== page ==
Fuel line into Rochester 4 bbl. carb leaking

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Hello Folks. I recently replaced fuel filter in Rochester 4 barrel carb; it's inside carb : long paper element. Vehicle is 1981 Pontaic Parissienne, 305 - V8 engine.
After first installation, there was noticeable dripping of fuel at the small, outboard nut; the one on fuel pipe.
- I removed fuel line + added teflon tape to threads of small nut; now there is a slight presence of gas detected
I used new plastic gasket on inner, large housing nut. I don,t think that is source of leak. It seems to be coming between fuel pipe outside diameter + small nut inside diameter. Presumably flare on end of metal fuel pipe is not mating correctly with outside of large nut. Any ideas re: solving leak? I've thought about reinstalling with " Seals-All " sealing compound on inner diameter of small nut ; or perhaps installing new fuel pipe from pump to carb. The present pipe has a "SET"; i.e. it is somewhat difficult to line it up with carb housing to reinstall. I don't know if this has anything to do with problem. No leaks before re + re for new filter. Please reply to NG. Thanks, -JS
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First make sure that the leak really isn't coming from the large gasketed housing nut. Sometimes the plastic gaskets slip out of place at the last minute when your tightening them and then don't seal.
If it really is coming from the small nut then you have to take it apart and look carefully at the flare and inside at the flare sealing surface. Make positively sure that you haven't cross-threaded the nut - if you do then it goes in crooked and the flare isn't pressed together properly resulting in no seal. Make absolutely sure the flare and seating surfaces are completely clean. Make sure the pipe with the flare on it is not cracked. Make sure when you are screwing the nut down that the pipe is not cocked to one side. And make sure to use flare wrenches not regular wrenches.
The times I've seen these leaking is when someone has cross-threaded the nut or when the flare on the pipe is cracked. If the nut was cross threaded and someone cranked down on it in an attempt to get a seal, then the threads are ruined, the flare nut is ruined, and the flare on the end of the pipe is probably ruined. You will have to replace all those parts (the fuel line, the housing nut in the carb) or what you can do is take the housing nut out, and use a 1/4 NPT tap and tap it for pipe thread, then using pipe joint compound, thread in a 1/4 nipple and make sure to clean out all shavings, then take the fuel line and cut it about 6 inches back from the flare, and then clamp on flexible fuel line.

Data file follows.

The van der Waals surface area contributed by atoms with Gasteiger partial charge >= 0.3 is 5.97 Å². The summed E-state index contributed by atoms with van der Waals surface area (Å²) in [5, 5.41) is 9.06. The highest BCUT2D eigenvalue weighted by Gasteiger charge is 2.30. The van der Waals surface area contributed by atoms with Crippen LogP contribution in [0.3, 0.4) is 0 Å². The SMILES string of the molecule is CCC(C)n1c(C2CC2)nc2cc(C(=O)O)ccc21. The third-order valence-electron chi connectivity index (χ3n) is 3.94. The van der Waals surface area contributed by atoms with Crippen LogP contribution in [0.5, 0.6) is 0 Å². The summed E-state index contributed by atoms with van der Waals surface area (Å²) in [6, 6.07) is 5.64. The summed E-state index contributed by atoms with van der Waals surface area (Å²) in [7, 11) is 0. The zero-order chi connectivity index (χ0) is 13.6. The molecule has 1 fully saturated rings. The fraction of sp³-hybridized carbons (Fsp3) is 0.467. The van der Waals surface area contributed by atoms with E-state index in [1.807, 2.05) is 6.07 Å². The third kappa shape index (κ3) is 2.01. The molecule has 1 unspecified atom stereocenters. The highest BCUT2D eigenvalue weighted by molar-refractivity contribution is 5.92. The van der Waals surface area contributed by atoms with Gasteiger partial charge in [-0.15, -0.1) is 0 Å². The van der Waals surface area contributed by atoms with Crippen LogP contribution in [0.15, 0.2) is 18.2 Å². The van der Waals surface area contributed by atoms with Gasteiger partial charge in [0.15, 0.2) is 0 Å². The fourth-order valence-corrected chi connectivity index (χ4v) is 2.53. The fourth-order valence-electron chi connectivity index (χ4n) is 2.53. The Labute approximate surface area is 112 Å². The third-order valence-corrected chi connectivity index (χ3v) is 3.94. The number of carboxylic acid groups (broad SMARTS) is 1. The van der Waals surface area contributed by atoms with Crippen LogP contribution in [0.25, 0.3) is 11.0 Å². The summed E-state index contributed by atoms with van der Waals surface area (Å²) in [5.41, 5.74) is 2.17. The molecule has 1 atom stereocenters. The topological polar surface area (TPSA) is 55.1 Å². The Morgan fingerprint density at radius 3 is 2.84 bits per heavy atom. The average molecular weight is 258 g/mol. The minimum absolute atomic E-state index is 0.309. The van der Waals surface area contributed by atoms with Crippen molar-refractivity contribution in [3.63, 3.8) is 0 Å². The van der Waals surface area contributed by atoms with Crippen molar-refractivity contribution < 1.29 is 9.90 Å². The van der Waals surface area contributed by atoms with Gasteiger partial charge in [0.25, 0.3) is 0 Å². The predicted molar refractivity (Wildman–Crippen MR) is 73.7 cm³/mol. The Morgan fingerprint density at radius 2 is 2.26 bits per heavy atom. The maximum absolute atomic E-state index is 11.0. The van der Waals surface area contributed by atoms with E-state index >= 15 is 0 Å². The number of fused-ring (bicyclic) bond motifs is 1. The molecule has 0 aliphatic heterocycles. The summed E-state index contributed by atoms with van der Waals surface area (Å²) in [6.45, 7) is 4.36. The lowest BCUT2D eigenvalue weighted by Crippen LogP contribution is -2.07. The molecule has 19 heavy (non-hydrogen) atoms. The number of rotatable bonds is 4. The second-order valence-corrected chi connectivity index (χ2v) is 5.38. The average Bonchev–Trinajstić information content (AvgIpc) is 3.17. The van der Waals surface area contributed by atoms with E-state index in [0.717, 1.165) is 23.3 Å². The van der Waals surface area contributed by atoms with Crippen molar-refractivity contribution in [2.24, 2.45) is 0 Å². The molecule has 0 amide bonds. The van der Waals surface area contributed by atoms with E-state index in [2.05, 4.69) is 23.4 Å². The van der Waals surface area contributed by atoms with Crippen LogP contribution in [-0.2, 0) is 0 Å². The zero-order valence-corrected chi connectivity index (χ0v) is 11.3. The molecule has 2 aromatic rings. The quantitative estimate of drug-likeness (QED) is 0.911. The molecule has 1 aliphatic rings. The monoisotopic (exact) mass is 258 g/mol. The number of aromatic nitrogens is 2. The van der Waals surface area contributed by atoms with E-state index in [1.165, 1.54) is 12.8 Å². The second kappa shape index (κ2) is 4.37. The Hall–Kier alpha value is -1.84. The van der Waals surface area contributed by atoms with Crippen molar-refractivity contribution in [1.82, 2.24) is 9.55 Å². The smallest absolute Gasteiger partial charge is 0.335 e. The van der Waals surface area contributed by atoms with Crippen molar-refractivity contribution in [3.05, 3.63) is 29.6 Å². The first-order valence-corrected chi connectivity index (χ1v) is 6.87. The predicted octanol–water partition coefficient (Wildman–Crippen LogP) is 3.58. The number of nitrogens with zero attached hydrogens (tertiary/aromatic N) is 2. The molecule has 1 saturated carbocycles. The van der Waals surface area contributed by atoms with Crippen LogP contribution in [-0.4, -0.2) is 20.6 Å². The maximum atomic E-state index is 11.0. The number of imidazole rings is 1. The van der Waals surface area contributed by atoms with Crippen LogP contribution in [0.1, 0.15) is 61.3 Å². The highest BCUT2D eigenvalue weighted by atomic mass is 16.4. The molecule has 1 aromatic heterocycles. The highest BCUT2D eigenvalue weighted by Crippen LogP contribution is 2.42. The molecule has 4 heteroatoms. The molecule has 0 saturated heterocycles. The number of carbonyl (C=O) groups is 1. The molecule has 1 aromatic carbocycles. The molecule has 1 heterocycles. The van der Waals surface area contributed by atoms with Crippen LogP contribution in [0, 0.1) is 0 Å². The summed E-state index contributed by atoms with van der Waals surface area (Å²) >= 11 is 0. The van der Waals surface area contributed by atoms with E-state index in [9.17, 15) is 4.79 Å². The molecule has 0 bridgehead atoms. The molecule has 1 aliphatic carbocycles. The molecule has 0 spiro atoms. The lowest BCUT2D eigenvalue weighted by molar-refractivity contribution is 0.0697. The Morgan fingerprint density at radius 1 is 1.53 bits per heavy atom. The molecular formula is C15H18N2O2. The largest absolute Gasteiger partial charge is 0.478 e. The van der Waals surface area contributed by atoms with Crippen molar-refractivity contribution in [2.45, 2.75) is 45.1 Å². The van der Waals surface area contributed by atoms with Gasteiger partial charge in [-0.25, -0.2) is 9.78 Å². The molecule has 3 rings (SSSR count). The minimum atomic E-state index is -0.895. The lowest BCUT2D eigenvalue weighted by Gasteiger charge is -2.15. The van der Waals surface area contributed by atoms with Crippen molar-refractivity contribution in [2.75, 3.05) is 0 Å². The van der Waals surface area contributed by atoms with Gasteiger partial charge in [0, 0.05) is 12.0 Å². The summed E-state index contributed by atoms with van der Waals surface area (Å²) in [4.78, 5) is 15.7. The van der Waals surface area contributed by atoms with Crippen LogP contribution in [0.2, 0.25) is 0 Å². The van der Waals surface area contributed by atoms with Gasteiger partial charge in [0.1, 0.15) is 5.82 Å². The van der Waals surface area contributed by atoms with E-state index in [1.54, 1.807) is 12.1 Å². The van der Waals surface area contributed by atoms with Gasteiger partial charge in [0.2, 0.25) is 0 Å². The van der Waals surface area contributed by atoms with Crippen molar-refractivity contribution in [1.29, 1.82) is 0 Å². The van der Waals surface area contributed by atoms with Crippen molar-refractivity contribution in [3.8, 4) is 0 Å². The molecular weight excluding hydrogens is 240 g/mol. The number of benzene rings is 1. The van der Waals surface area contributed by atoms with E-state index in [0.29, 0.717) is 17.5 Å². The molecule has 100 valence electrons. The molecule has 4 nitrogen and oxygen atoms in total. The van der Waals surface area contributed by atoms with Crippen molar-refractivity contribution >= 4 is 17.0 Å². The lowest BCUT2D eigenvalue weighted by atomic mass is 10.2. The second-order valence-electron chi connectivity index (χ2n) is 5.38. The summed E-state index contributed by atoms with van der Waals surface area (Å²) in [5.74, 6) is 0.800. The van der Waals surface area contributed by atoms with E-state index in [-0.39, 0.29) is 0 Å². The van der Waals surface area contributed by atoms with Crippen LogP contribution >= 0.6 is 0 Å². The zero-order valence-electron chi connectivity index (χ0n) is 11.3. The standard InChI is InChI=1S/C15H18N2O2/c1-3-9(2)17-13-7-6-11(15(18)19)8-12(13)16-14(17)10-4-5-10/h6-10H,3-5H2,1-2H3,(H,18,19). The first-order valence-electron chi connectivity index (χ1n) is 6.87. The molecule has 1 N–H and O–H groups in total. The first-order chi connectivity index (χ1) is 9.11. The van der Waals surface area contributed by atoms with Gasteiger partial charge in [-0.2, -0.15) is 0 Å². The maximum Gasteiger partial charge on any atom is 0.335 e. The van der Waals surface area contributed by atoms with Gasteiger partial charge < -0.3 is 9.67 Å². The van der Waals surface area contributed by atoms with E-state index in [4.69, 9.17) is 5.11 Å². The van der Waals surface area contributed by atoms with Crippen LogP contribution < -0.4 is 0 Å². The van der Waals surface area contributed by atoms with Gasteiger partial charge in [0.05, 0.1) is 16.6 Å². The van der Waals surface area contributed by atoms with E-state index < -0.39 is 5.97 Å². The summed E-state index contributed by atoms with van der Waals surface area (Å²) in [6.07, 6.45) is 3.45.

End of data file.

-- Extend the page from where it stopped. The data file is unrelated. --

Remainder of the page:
Ted
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QuestionAuthority wrote:

You're not supposed to use teflon tape on the flare. It's not pipe thread. My advice - take it all apart, dry it up, reassemble it. The leak will probably go away.
My $0.02 -> Those filters inside the carb inlet are a PITA...
Ray
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<snip>

Oh pray tell.......school us on the art of not using teflon tape on this fitting. I've been doing it on every flared fitting from brakes to fuel and have NEVER..I repeat now...... NEVER had a leak when using it.
I am sure a handful of us would like an explanation of this wonderful revelation. I'm up to learn something new.
Eightupman
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and
Better yet, why don't you school us on the benefit of using thread tape on a tapered flare compression fitting. Go ahead, try.;)
H
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The Teflon tape compresses into any void:
That would exist on the inside ferrule of the double flare, or the fitting flare. Thus, stopping any chance of a leak if there were any irregularities in either the tubing or the fitting.
I hope this explanation suffices?
Refinish King

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irregularities
King A good flare joint will not leak. If it leaks, under reasonable compression, parts need to be replaced. Period. Gas lines on top of the engine and brake lines are not good places to throw band-aids. I can't believe you would advocate such a thing. H
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Hairy wrote:

What is really scary is that the low pressure from the fuel pump is causing it to leak! That has to be one f'ed up fitting! I'm trying not to picture the teflon tape on brake lines. "Oh the humanity!"
--
Tony

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I'm not advocating it:
I do it as a fail safe on any jointm flare, double flare and compression.
Overkill is better than hindsight.
I replace over 50 brake lines a year, never a leak or a loss.
Refinish King

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Refinish_King1 wrote:

Not always. For bolts that are torqued to x foot-pounds, do you add an extra 20% for safety? If you do, you probably have a large collection of stripped fasteners. Just because you think it's a good idea doesn't always mean it's right. :)
(that said, it seems you can get away with teflon tape on flare fittings, but my experience has been it's unneeded and often directly contradicts the instructions that came with the equipment.)
Ray
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Hairy wrote: